Like all HomePlug AV devices, the PLE400 and PLS400 ship with 128 bit AES encryption enabled, using the same default key, so you can just plug and play. They also have buttons that can be used to set a different security code. Setting the code works like setting up a Wi-Fi WPS connection. You press the button on one device until a LED starts blinking. You then have two minutes to press the button on a second adapter to complete the setting.
You can also usually change the security code using a utility program. Cisco doesn't include one in the product boxes. But both Windows and MacOS versions of the Cisco Powerline AV utility are available as downloads. The powerline utilities for Qualcomm Atheros-based products all require WinPCap. But that didn't appear to be required for these adapters, or at least I didn't see the installer install it.
Figure 4: Cisco Powerline AV utility - Status
Figure 4 provides a taste of the utility and you can see the other three screens in the Gallery.
I tested all the adapters at three locations in my home using this procedure. I wanted to test two of the same adapter, but Cisco sent one of each kit, instead of two of the PLSK400. So the PLS400 was tested with a PLE400.
I ran separate up and downlink tests at each of three test locations . I also ran simultaneous up/downlink and four-stream tests at Location A. All results have been entered into the Powerline Performance Charts.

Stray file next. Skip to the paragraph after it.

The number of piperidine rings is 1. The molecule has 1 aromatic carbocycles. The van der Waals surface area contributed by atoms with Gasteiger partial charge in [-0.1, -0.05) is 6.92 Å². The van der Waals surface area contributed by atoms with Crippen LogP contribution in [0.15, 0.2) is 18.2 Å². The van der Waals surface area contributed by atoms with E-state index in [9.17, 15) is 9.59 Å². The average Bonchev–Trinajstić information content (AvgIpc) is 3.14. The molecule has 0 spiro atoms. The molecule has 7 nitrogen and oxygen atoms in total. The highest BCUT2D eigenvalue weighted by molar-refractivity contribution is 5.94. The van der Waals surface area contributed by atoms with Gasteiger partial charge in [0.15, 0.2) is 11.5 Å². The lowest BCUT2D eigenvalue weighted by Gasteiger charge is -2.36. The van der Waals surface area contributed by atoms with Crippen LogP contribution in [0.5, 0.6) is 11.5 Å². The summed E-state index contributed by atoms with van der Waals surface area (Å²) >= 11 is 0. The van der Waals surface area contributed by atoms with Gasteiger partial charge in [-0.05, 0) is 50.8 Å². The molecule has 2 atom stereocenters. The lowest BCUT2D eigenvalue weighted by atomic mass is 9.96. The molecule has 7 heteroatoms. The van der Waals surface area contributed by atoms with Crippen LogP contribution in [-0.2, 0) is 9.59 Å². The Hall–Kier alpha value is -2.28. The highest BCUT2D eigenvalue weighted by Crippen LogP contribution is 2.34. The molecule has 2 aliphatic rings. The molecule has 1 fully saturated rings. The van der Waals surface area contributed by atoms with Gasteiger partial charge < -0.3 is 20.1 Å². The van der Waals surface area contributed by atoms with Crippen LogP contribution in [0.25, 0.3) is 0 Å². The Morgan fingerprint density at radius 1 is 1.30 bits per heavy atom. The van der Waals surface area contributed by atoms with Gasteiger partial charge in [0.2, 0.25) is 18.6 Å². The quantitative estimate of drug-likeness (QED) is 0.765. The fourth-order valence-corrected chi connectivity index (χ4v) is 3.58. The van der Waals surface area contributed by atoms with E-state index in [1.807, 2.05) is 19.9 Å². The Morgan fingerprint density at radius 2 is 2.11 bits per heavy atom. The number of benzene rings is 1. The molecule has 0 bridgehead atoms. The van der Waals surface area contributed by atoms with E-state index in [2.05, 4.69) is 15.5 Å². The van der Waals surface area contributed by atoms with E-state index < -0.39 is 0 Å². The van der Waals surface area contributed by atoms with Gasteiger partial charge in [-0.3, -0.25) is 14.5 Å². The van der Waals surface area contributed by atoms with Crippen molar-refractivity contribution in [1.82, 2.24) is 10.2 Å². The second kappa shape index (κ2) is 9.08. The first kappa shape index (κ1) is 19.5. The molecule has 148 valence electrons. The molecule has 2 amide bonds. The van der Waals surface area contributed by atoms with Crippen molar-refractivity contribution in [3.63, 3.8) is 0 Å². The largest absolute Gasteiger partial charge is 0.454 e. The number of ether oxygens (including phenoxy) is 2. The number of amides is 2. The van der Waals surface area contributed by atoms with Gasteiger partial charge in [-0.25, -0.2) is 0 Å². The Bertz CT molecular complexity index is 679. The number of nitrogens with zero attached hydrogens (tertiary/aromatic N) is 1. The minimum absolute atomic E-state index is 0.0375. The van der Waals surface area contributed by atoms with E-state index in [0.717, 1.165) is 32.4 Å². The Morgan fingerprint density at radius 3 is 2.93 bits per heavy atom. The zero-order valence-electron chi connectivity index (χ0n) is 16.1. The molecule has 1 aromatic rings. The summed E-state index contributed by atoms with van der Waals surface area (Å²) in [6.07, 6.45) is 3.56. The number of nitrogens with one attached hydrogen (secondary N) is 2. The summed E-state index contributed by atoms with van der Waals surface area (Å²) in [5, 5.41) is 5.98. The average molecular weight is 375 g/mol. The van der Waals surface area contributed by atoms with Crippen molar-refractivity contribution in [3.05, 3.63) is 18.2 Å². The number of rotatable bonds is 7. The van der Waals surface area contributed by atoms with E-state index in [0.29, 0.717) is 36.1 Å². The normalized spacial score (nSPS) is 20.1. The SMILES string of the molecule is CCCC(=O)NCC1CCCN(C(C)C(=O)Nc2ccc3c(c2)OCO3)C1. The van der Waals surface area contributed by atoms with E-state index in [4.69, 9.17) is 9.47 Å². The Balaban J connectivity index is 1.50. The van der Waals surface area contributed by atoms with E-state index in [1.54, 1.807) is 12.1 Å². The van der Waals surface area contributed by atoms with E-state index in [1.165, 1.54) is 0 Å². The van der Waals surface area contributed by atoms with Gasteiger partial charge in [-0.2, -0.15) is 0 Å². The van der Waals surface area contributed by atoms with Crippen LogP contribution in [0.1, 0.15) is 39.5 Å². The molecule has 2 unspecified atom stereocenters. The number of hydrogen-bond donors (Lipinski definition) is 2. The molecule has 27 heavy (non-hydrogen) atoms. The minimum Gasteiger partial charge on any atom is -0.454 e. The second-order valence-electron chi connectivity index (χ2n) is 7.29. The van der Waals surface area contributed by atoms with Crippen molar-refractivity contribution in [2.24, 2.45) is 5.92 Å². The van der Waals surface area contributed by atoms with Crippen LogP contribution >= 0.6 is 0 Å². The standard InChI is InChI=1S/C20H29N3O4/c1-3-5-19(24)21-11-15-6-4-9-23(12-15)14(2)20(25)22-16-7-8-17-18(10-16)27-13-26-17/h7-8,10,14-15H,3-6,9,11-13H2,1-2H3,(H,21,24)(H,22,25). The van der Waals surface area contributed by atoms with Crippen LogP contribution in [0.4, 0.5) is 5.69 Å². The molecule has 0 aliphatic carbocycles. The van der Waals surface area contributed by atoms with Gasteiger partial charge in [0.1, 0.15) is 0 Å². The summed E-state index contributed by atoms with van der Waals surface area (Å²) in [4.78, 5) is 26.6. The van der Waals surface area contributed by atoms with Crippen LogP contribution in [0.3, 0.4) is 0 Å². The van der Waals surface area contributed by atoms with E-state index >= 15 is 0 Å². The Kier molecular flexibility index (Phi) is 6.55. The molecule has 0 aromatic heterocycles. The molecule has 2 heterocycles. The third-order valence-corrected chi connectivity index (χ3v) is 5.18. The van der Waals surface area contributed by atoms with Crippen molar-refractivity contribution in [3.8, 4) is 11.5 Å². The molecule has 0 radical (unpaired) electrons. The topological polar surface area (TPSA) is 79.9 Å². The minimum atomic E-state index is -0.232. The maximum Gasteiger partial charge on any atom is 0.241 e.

Figure 5 shows average uplink throughput for all three test locations and Figure 6 shows downlink. I haven't added the ability to filter the charts for 200 and 500 Mbps adapters, so all tested adapters are shown.
Figure 5: Average uplink throughput
The new Linksys adapters seem to have an edge over the Qualcomm-Atheros adapters when looking at total average throughput.
Figure 6: Average downlink throughput
The throughput vs. location plots in Figures 7 and 8 show that the Linksys adapters really outperform the other adapters in the Location A same-outlet test.
Figure 7: Uplink throughput vs. location
But the difference isn't as pronounced when the adapters are moved apart or, as Location C shows, in all locations.
Figure 8: Downlink throughput vs. location
Use the Powerline Charts to explore further.
Even though the PLE400 and PLS400 can provide higher throughput than other 200 Mbps HomePlug AV adapters, you probably won't notice the difference in real-world use. And they're not the cheapest HomePlug AV adapters going--those would be the TRENDnet TPL-303E2K, which you can get for around $60 a pair.
But if you want to spend about $30 more, and about $10 less than a NETGEAR XAVB2001 kit, you'll get the comfort of knowing that those bits are probably flowing a bit faster through your home or apartment's power lines.